Did you know that Adobe Creative Cloud, the part that includes Photoshop, has had over 300 million downloads?
These days, Photoshop is the premier source of editing images. When people want an image edited, they say they want it “Photoshopped” and don’t even realize there are other programs out there.
There is a reason that 90% of artists and professionals use Photoshop… it is simply the best option available.
However, a program of this magnitude has tons of tools to use, and it can be intimidating learning how to use all of them. One tool many people don’t fully understand is the lasso tool.
In this short guide, we’ll help you learn how to get the most from Photoshop’s powerful lasso tool.
What Is It and Why Should You Use It?
In case you are fairly new to using Photoshop, let’s begin by explaining what the lasso tool is and why you should learn to use it. The lasso tool is basically just a way to select a very specific part of your image.
Sure, you could always just make a circle or a box and select everything in it. However, there are many times when that will just not work.
For example, let’s say you want to crop out a picture of your child and make it look like they are standing in front of a mountain. If you just select a box around the kid it will also select all kinds of things in the background that you don’t want.
This is where the lasso tool comes in. You can manually select every single part you want to crop and leave out everything else. This results in clean lines and a final image that you can drop into whatever else you want.
You should be able to see the value in this tool, and why people use it all the time. However, learning to use the lasso tool can be daunting if it is your first time.
When you open Photoshop and click on the Lasso Tool, you’ll see that there are actually a few different options. So let’s break down these options and explain when you may want to use each one.
Basic Lasso Tool for Freehanding
The first option in the drop-down menu simply says “lasso tool” and is what you may use in many situations. You can use the shortcut and press L to select this tool. This is the basic tool that you use for freehanding objects. You essentially just draw or trace, around the objects you want and it will select them.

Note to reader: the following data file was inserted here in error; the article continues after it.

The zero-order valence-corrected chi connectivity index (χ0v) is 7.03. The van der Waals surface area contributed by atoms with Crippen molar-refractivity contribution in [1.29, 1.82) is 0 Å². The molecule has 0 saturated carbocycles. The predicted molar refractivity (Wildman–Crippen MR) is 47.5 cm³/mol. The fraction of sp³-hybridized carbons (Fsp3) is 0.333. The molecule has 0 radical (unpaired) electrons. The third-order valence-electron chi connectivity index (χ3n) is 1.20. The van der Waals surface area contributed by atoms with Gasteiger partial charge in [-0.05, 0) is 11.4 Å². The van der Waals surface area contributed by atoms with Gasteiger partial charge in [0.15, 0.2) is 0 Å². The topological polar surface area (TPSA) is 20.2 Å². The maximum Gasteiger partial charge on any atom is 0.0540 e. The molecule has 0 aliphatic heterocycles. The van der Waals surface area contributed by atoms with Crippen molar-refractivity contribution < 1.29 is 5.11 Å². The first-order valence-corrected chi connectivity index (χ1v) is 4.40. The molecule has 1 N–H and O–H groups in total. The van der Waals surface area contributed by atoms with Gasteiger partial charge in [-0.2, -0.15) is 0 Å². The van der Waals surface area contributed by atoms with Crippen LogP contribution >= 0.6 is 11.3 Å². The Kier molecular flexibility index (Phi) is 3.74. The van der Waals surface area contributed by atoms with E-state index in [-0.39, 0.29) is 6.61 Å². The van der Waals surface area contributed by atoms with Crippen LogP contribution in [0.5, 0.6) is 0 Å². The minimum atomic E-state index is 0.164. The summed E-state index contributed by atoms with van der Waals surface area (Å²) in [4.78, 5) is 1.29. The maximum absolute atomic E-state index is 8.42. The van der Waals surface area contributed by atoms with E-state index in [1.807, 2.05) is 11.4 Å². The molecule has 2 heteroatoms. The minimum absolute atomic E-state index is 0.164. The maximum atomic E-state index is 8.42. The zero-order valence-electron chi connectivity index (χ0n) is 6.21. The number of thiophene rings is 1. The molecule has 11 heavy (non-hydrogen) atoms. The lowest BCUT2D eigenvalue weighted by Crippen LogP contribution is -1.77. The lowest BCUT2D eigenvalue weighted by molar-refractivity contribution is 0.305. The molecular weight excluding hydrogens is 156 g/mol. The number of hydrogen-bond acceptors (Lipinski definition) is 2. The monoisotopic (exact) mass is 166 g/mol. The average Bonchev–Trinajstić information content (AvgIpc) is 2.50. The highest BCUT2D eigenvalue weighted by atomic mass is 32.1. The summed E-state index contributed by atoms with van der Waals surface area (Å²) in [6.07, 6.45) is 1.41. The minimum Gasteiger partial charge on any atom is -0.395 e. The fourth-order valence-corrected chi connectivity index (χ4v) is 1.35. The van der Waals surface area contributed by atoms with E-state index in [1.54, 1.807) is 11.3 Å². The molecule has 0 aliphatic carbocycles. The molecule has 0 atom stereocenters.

Using it is easy. Let’s use a simple example to explain it. Let’s say you want to crop a picture of a basketball that you can later make it look like it’s flying through the air.
Start by picking any place around the ball. Just left click, and carefully hold it down while you trace around the ball and end where you started. Ta-da!
This is the easiest way to do freehand selections, although the result may not be perfect. But don’t worry, you can always clean up the edges and even use the other tools to make a perfect selection every time.
Polygonal Lasso Tool for Straight Lines
The polygonal lasso tool is not ideal for complex subjects where you’ll need to do a lot of freehanding. Instead, it excels at straight lines and simple “polygonal” shapes. For example, if you want to select a picture of a refrigerator that is essentially a rectangle with all straight sides.
Using this tool is even a little easier since you don’t have to hold down the mouse and carefully draw everything. Instead, just click on one corner of the refrigerator, then click on each of the corners, going around until you end where you started. Then it will select the image and have perfectly straight lines around everything.
Magnetic Lasso Tool for Details
The final option is called the magnetic lasso tool, is a little bit different since Photoshop will help detect the image and make a selection around it with a little help.
Start by selecting the magnetic tool, and clicking on a point around the image you want. As you start to do your freehand drawing, it will make little points or nodes around the object, unlike the basic lasso tool. This way you can manually edit each little section of the image if you want to.
Continue to draw around the object and if you see that one of the nodes does not look good, just hit the delete button. It will remove the last node but keep everything else, so you can try that part again and keep going.
The magnetic lasso is perfect for cropping out complicated objects from an image since your drawing will help it detect what you are selecting and it will snap to the edges. One example is if you want to select a flower or person, something with a lot of details. You can even use the lasso tool to edit and restore old photos.
There are even a few additional options to make the magnetic lasso tool better:
This is the distance between what you are “drawing” and the edge of the object it will snap to. A low setting will look better, but a large setting allows you to be a little more loose with your drawing.
This is how frequently it will snap to the image and make nodes along the path. Again, a low number will result in a smoother better-looking image, but you can use more points for complicated objects.
This helps Photoshop know what to snap to by detecting the difference between two objects. If you are selecting an image with a solid background, there will be high contrast. Other times with a lot of background images, you’ll have less contrast.
How to Become a Lasso Tool & Photoshop Master
Now you know how to use the lasso tool in Photoshop, but it will take some practice to make it perfect. You can visit our website, PSD Learning, for more tips and tutorials on how to get the most out of this editing program.